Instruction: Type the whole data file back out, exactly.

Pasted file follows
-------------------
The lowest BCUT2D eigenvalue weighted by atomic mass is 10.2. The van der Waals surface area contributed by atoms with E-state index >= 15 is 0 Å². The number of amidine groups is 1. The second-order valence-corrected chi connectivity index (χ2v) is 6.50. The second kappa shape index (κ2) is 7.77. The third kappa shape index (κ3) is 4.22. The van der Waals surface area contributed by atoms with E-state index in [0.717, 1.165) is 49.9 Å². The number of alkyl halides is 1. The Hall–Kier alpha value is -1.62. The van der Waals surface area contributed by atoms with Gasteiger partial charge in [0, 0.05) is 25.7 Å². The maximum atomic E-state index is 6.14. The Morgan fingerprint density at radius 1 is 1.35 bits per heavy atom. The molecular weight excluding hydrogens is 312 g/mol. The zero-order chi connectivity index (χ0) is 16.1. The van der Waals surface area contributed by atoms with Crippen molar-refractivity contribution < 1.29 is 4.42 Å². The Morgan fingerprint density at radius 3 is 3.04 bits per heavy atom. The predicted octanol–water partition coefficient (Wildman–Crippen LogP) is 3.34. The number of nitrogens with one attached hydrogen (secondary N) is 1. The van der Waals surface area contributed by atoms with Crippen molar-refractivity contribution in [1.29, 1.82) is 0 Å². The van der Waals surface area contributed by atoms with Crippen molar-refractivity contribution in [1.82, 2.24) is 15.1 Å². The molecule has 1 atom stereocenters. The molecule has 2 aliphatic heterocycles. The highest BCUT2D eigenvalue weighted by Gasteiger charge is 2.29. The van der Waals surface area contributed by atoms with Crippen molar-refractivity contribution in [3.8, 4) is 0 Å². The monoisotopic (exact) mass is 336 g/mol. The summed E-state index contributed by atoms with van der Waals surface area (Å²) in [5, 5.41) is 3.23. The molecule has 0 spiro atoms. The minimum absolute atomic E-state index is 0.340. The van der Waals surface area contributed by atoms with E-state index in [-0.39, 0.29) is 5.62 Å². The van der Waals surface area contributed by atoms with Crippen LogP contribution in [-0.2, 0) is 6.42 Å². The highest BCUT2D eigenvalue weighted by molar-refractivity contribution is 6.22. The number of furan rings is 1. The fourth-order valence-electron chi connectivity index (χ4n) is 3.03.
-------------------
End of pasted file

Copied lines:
The lowest BCUT2D eigenvalue weighted by atomic mass is 10.2. The van der Waals surface area contributed by atoms with E-state index >= 15 is 0 Å². The number of amidine groups is 1. The second-order valence-corrected chi connectivity index (χ2v) is 6.50. The second kappa shape index (κ2) is 7.77. The third kappa shape index (κ3) is 4.22. The van der Waals surface area contributed by atoms with E-state index in [0.717, 1.165) is 49.9 Å². The number of alkyl halides is 1. The Hall–Kier alpha value is -1.62. The van der Waals surface area contributed by atoms with Gasteiger partial charge in [0, 0.05) is 25.7 Å². The maximum atomic E-state index is 6.14. The Morgan fingerprint density at radius 1 is 1.35 bits per heavy atom. The molecular weight excluding hydrogens is 312 g/mol. The zero-order chi connectivity index (χ0) is 16.1. The van der Waals surface area contributed by atoms with Crippen molar-refractivity contribution < 1.29 is 4.42 Å². The Morgan fingerprint density at radius 3 is 3.04 bits per heavy atom. The predicted octanol–water partition coefficient (Wildman–Crippen LogP) is 3.34. The number of nitrogens with one attached hydrogen (secondary N) is 1. The van der Waals surface area contributed by atoms with Crippen molar-refractivity contribution in [1.29, 1.82) is 0 Å². The van der Waals surface area contributed by atoms with Crippen molar-refractivity contribution in [1.82, 2.24) is 15.1 Å². The molecule has 1 atom stereocenters. The molecule has 2 aliphatic heterocycles. The highest BCUT2D eigenvalue weighted by Gasteiger charge is 2.29. The van der Waals surface area contributed by atoms with Crippen molar-refractivity contribution in [3.8, 4) is 0 Å². The monoisotopic (exact) mass is 336 g/mol. The summed E-state index contributed by atoms with van der Waals surface area (Å²) in [5, 5.41) is 3.23. The molecule has 0 spiro atoms. The minimum absolute atomic E-state index is 0.340. The van der Waals surface area contributed by atoms with E-state index in [-0.39, 0.29) is 5.62 Å². The van der Waals surface area contributed by atoms with Crippen LogP contribution in [-0.2, 0) is 6.42 Å². The highest BCUT2D eigenvalue weighted by molar-refractivity contribution is 6.22. The number of furan rings is 1. The fourth-order valence-electron chi connectivity index (χ4n) is 3.03.